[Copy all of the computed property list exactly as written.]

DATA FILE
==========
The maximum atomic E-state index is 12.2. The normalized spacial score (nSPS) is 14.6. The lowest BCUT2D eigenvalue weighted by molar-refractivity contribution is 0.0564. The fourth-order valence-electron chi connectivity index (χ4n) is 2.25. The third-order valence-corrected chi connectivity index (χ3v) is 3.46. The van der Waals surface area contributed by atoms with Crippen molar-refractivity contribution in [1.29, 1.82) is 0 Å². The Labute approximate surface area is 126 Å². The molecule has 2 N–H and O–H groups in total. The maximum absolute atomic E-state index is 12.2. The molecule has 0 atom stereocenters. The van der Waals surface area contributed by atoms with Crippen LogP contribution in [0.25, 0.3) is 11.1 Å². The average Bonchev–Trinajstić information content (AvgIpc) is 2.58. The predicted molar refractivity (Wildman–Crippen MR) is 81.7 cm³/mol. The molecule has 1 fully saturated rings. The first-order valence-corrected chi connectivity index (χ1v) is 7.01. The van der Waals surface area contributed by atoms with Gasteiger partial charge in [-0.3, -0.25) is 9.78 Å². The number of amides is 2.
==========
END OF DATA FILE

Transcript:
The maximum atomic E-state index is 12.2. The normalized spacial score (nSPS) is 14.6. The lowest BCUT2D eigenvalue weighted by molar-refractivity contribution is 0.0564. The fourth-order valence-electron chi connectivity index (χ4n) is 2.25. The third-order valence-corrected chi connectivity index (χ3v) is 3.46. The van der Waals surface area contributed by atoms with Crippen molar-refractivity contribution in [1.29, 1.82) is 0 Å². The Labute approximate surface area is 126 Å². The molecule has 2 N–H and O–H groups in total. The maximum absolute atomic E-state index is 12.2. The molecule has 0 atom stereocenters. The van der Waals surface area contributed by atoms with Crippen LogP contribution in [0.25, 0.3) is 11.1 Å². The average Bonchev–Trinajstić information content (AvgIpc) is 2.58. The predicted molar refractivity (Wildman–Crippen MR) is 81.7 cm³/mol. The molecule has 1 fully saturated rings. The first-order valence-corrected chi connectivity index (χ1v) is 7.01. The van der Waals surface area contributed by atoms with Gasteiger partial charge in [-0.3, -0.25) is 9.78 Å². The number of amides is 2.